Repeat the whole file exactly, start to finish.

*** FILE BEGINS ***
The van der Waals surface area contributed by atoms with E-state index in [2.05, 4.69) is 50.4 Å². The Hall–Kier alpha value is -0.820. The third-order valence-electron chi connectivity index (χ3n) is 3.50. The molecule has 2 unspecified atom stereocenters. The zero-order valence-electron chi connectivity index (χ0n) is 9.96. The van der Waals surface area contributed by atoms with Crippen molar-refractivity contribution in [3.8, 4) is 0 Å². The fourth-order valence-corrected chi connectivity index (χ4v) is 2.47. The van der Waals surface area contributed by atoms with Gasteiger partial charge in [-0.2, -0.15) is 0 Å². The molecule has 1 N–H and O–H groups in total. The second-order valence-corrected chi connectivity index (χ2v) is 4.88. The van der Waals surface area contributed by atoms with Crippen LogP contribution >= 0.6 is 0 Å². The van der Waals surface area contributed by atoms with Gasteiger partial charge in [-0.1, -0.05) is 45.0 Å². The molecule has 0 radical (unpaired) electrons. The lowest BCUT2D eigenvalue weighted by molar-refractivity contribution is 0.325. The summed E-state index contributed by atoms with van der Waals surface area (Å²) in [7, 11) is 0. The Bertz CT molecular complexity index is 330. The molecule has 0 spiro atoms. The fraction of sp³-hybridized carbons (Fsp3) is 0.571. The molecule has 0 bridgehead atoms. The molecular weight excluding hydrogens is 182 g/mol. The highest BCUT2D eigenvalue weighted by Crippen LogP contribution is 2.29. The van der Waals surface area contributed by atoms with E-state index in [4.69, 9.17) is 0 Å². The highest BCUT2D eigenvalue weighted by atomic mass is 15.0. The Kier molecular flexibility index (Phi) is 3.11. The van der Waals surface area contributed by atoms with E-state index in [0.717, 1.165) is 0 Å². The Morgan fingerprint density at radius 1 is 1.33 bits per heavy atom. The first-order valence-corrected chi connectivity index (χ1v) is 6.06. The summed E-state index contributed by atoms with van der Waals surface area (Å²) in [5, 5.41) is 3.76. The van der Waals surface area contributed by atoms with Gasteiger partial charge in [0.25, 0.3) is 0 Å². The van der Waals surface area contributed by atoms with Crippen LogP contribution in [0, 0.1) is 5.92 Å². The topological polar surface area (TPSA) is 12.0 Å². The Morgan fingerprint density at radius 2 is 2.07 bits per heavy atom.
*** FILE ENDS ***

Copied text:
The van der Waals surface area contributed by atoms with E-state index in [2.05, 4.69) is 50.4 Å². The Hall–Kier alpha value is -0.820. The third-order valence-electron chi connectivity index (χ3n) is 3.50. The molecule has 2 unspecified atom stereocenters. The zero-order valence-electron chi connectivity index (χ0n) is 9.96. The van der Waals surface area contributed by atoms with Crippen molar-refractivity contribution in [3.8, 4) is 0 Å². The fourth-order valence-corrected chi connectivity index (χ4v) is 2.47. The van der Waals surface area contributed by atoms with Gasteiger partial charge in [-0.2, -0.15) is 0 Å². The molecule has 1 N–H and O–H groups in total. The second-order valence-corrected chi connectivity index (χ2v) is 4.88. The van der Waals surface area contributed by atoms with Crippen LogP contribution >= 0.6 is 0 Å². The van der Waals surface area contributed by atoms with Gasteiger partial charge in [-0.1, -0.05) is 45.0 Å². The molecule has 0 radical (unpaired) electrons. The lowest BCUT2D eigenvalue weighted by molar-refractivity contribution is 0.325. The summed E-state index contributed by atoms with van der Waals surface area (Å²) in [7, 11) is 0. The Bertz CT molecular complexity index is 330. The molecule has 0 spiro atoms. The fraction of sp³-hybridized carbons (Fsp3) is 0.571. The molecule has 0 bridgehead atoms. The molecular weight excluding hydrogens is 182 g/mol. The highest BCUT2D eigenvalue weighted by Crippen LogP contribution is 2.29. The van der Waals surface area contributed by atoms with E-state index in [4.69, 9.17) is 0 Å². The highest BCUT2D eigenvalue weighted by atomic mass is 15.0. The Kier molecular flexibility index (Phi) is 3.11. The van der Waals surface area contributed by atoms with E-state index in [0.717, 1.165) is 0 Å². The Morgan fingerprint density at radius 1 is 1.33 bits per heavy atom. The first-order valence-corrected chi connectivity index (χ1v) is 6.06. The summed E-state index contributed by atoms with van der Waals surface area (Å²) in [5, 5.41) is 3.76. The van der Waals surface area contributed by atoms with Gasteiger partial charge in [0.25, 0.3) is 0 Å². The van der Waals surface area contributed by atoms with Crippen LogP contribution in [0, 0.1) is 5.92 Å². The topological polar surface area (TPSA) is 12.0 Å². The Morgan fingerprint density at radius 2 is 2.07 bits per heavy atom.